Table 3. Absolute frequency of analyzed, not analyzed and elliptic utterances with distribution of analyzed utterances over the five stages of linguistic development
In order to be able to evaluate statistically to what extent certain linguistic structures coincide with stuttering, the absolute values (absolute frequency of occurrence of the variables presented in Table 2) were transformed into relative percentage values. The corresponding number of fluent or stutte-red utterances that had been analyzed were used as factor to calculate the relative percentage values. It is to be borne in mind that the sum of the relativized variables is > 100, since more syntactic criteria may apply per utterance. In order to display the results, the generic categories stages I - V can be used, as it became very quickly evident that the individual syntactic categories (see Table 2), if they occurred at a sufficient frequency (see Table 3), gave an identical picture. This means, the results presented for the individual linguistic developmental stages are generally also truefor the corresponding differentiated linguistic categories. The dominance of individual subcategories in the corresponding developmental stages also speaks well for the usage of the stages as generic categories.
Figure 2. Influence of syntactic variables, summarized according to linguistic developmental level, on stuttering at 10
It becomes evident, and this is in complete accordance with result obtained to date (Bernstein Ratner1997, Rommel, 1995, 1998, 2000, 2001), that linguistically more complex sentences more frequently trigger stuttering than syntactically simpler sentences. More precisely, it can be stated that syntactic structures from stage III on significantly increased the probability of the occurrence of stuttering. It can be ruled out that individual syntactic structures within one generic stage is particularly relevant with respect to triggering stuttering.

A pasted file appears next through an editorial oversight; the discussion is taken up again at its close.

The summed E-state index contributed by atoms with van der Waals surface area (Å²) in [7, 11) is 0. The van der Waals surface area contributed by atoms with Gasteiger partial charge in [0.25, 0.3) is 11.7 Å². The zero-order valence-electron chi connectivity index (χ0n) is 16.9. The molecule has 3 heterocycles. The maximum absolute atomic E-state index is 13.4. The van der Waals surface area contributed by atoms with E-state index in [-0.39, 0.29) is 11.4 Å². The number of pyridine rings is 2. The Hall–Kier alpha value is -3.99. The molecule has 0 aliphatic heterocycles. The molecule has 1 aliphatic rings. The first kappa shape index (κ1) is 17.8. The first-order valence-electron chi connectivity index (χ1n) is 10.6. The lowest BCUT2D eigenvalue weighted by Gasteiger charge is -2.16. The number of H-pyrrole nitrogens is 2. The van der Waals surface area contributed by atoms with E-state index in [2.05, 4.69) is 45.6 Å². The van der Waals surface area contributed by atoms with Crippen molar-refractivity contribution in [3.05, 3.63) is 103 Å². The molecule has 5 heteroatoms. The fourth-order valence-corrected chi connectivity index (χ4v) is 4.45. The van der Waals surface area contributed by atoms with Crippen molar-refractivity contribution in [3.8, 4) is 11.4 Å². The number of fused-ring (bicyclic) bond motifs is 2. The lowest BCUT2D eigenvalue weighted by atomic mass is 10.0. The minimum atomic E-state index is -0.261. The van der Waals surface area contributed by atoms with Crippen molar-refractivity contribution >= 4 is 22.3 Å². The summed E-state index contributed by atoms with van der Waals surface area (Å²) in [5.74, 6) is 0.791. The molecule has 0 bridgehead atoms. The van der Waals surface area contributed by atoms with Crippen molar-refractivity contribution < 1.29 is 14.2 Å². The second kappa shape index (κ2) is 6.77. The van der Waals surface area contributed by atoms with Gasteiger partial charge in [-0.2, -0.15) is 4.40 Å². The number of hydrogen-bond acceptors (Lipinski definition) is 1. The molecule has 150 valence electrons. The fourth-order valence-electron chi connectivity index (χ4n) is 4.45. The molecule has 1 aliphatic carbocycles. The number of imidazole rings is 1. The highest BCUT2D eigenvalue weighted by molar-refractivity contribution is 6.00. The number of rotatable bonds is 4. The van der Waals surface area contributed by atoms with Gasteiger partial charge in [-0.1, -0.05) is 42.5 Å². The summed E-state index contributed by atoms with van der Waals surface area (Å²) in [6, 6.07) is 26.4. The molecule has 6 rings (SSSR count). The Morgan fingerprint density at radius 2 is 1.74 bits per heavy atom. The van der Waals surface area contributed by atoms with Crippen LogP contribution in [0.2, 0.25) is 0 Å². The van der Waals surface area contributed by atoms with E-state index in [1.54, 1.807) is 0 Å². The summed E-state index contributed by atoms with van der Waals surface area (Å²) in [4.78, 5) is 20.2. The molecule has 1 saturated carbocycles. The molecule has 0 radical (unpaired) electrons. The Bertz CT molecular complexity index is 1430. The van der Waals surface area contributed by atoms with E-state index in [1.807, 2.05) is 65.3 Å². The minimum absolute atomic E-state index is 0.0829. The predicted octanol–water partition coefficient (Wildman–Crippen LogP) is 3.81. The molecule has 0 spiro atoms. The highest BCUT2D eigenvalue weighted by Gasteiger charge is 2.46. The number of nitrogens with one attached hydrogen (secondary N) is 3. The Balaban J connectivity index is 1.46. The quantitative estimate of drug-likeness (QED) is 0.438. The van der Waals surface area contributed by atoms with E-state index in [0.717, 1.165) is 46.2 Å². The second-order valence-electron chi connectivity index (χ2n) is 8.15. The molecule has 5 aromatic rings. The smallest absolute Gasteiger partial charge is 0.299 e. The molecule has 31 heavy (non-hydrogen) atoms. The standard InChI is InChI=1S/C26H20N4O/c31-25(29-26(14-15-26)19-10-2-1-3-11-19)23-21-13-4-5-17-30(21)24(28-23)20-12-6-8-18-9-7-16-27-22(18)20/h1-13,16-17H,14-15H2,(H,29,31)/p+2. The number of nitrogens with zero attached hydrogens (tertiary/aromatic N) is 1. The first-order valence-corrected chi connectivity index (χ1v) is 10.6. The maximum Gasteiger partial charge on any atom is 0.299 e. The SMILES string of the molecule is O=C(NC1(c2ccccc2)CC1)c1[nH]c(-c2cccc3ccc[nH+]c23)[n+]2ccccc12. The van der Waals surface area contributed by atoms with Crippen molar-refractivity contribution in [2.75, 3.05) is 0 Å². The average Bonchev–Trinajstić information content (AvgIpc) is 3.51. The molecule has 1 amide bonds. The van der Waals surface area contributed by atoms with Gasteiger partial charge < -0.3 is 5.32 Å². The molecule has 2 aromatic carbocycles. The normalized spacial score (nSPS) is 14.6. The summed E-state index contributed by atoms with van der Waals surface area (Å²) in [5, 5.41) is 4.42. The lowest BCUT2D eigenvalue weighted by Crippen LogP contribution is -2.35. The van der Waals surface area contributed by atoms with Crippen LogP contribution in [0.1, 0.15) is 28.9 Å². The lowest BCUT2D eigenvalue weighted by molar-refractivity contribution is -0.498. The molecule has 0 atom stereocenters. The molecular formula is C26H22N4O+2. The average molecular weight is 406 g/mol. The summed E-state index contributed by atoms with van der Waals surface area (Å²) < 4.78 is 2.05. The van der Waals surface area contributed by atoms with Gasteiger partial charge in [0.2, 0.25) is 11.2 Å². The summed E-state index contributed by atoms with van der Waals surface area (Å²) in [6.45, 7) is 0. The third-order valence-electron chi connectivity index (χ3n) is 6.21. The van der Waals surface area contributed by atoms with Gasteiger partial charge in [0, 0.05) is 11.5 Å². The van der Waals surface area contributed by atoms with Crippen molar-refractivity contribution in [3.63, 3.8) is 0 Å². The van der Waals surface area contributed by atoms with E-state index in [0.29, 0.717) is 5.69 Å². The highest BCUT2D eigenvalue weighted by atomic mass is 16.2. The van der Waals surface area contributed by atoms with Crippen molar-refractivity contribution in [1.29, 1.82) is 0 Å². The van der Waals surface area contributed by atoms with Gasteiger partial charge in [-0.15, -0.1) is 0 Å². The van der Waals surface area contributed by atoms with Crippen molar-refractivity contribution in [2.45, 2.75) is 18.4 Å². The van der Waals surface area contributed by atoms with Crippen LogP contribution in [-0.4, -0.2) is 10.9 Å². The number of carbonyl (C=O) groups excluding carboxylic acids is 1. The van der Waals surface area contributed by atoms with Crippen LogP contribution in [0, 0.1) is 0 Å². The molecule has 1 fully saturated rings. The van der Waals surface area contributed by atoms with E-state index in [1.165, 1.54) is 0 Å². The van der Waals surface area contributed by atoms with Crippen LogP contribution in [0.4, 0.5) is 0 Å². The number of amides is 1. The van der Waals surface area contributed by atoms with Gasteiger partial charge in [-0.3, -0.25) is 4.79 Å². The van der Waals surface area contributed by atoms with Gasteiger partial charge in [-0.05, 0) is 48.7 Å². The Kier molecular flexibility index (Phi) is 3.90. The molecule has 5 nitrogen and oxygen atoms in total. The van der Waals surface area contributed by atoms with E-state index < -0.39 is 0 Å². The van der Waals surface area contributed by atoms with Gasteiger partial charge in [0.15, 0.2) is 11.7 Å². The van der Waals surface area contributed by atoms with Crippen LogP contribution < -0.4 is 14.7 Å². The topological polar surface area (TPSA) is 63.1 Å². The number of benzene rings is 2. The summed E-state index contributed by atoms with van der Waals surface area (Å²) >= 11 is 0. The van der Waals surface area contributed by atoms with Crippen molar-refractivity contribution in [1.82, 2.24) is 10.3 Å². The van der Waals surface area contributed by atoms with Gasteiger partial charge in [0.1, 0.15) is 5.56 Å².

- Results of the prognostic part of the study
Figure 3. Influence of syntactic variables of stuttered parts of speech at to, summarized according to linguistic developmental levels, on the course of stuttering
- Summary and discussion
- First, already at an early developmental stage (duration of stuttering < 2 years) some stuttering children begin to employ linguistic avoidance strategies (unconscious, in the sense of verbal conditioning) and/or avoid to broaden their linguistic repertoire.
- Second, in the sense of Berstein Ratner (1997, pp. 103, 119), the results point to a sublime linguistic deficit of the stuttering children with respect to the generation of complex linguistic utterances; such deficit cannot be assessed with language tests available to date.
- Third, in this connection, in particular when you are used to thinking in a multidimensional and case-oriented way (e. g. Rommel & Burgmaier, 1993) also more complex interactions and combinations of problems are possible, where apart from linguistic variables also physiological (e. g. speech motor abilities) and psycho-social variables (e. g. verbal and non-verba1parent-child interaction Variables, see for example Rommel, 2000, 2001) are to be taken into consideration.